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Support The Vision: Spend time daily. Even if it's 1 minute or 10 minutes. Call it meditation, or prayer, or write it down, or have mantra you say out loud. It sound weird, but it's important. Tell the  people in your circle; friends, family, coworkers.  This creates accountability, which may feel like pressure. But to make a diamond of coal we need pressure. Pressure can also be called motivation. This feeling of pressure is in your mind. Which can be challenging in it's own right. Then, like your Vision, you remember, "Hey, this is mine! I am manifesting change and it feels hard. And that's OK!  Much of what is worth doing is not easy. It takes determination. You will not regret working hard. You will not regret staying focused. You will not regret being loyal to your vision. Conversely, walking away from your vision (because it feels difficult) may create a path of regret or self defeat. Good news though, it is completely natural to loose focus, and the gift with energy and thought is it's never to late to star all over again!

Open your your heart and mind for the change:  Open yourself up to the notion that you could be experiencing greater success. Yes, this may be sounding a bit "self-helpy/cheesy",  but it's a necessary step. It's difficult because it's not an A, B, C, 1, 2, 3 situation. It's not cut and dry. I can admit this part was challenging for me since I'm a  Type A person who prefers consistency and clear cut path.  But once I decided I was all in with my vision I rolled up my sleeves and asked myself, "OK, what can I do differently today?" One of my recent vision goals was to increase my retention percentage in a recent quarter. I'm going to be real honest here; it was a bit of an ego blow to acknowledge that I needed to improve in this department. You see, I fancy myself quite talented in my trade and thought, "Hmpff! Me need to improve?! But I was killing it! Right?!?" Oops! Looks like I had allowed myself to get a little too comfortable. Ouch! Again, it is not easy to admit this to you. I have spiritual practice and part of it revolves around the letting go of the ego. Well, the joke was on me.  (Insert Laughing at self! Hahaha!) And in the spirit being really honest, I was not initially laughing. I was irritated!  But, I looked myself square in face (literally and metaphorically) and  asked myself why I had this resistance? Why was I limiting myself...Oh Boy! Eureka! That was it! I realized I was placing limitations on my potential. Upon seeing this I was then open to acknowledge that I was a little scared. That's all...just a bit of fear.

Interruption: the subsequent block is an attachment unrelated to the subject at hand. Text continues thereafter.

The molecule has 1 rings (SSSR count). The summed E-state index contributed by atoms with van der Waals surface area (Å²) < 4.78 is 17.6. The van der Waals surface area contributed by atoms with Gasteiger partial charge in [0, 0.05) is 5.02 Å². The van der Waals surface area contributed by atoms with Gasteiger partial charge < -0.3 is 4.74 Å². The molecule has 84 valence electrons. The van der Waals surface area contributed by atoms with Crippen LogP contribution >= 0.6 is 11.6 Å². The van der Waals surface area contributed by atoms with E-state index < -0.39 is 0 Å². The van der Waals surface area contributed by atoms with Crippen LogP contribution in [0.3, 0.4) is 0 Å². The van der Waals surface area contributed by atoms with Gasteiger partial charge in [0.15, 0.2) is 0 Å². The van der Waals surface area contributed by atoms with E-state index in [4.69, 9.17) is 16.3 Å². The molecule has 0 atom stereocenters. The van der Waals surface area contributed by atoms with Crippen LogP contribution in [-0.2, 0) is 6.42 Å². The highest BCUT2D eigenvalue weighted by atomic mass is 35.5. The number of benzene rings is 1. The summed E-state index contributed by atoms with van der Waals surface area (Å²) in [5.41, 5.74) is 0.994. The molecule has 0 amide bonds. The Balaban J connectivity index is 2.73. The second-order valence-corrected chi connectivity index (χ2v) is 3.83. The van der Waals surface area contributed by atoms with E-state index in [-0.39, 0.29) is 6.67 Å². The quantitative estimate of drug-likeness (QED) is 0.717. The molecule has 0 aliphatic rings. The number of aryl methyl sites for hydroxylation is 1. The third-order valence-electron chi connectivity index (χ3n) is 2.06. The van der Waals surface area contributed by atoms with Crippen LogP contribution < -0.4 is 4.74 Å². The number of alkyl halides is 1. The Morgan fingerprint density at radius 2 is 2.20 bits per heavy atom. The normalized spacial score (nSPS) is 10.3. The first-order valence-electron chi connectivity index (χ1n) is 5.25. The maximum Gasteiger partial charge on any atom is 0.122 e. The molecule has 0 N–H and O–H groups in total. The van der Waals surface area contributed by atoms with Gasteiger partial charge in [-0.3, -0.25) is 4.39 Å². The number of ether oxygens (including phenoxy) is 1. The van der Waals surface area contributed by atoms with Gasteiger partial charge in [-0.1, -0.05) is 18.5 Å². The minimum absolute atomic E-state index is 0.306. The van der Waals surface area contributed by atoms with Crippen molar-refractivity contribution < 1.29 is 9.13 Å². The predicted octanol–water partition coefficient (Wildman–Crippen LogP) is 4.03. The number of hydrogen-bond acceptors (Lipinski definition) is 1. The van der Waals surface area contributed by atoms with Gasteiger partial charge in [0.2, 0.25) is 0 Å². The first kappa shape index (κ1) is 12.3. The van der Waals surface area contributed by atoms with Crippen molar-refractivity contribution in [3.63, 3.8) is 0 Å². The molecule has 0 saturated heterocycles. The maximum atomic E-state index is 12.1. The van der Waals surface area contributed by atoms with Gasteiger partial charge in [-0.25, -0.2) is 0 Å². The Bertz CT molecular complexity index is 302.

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Put The Vision To Work: Make that dream do some heavy lifting. Treat it like a science experiment. This is the fun part. What I loved about this process was I could just pick one thing at a time, and simply try it. Then sit back and see what happens. I looked at my daily work practice and tore it apart. I consulted with others in my field, asked questions and tried new things. For example, as a massage therapist we do a lot of listening. I made a specific goal to ask more open ended questions and listened better. I followed through with clear questions about the clients' expectation for the massage. And when the appointment was over I asked direct questions about  the issues originally brought into the room and if they felt like they were addressed. This helped! Of coarse I was already doing this with clients, but my process was not as distilled and focused as it could have been. Another thing I tried was writing directly to my clients, going the extra mile as they say. I wrote to them about difficult things they were facing in their lives, about progress we had been making together in their treatment, or simply to say 'Hello' and thank them for their loyalty. Every day I thought about my clear vision. I spent a small amount of time "manifesting it" through meditation (again, call it what you like to match you). Then I opened my mind to the idea that it would work. And at work, I took to making small and significant changes. All said it was simple, but not always easy! I also suggest giving yourself grace when taking on new challenges. Growth isn't always linear. There are ups and downs. There is quiet a bit of two steps forward and one step back...but you are moving forward. Be grateful to yourself for growing.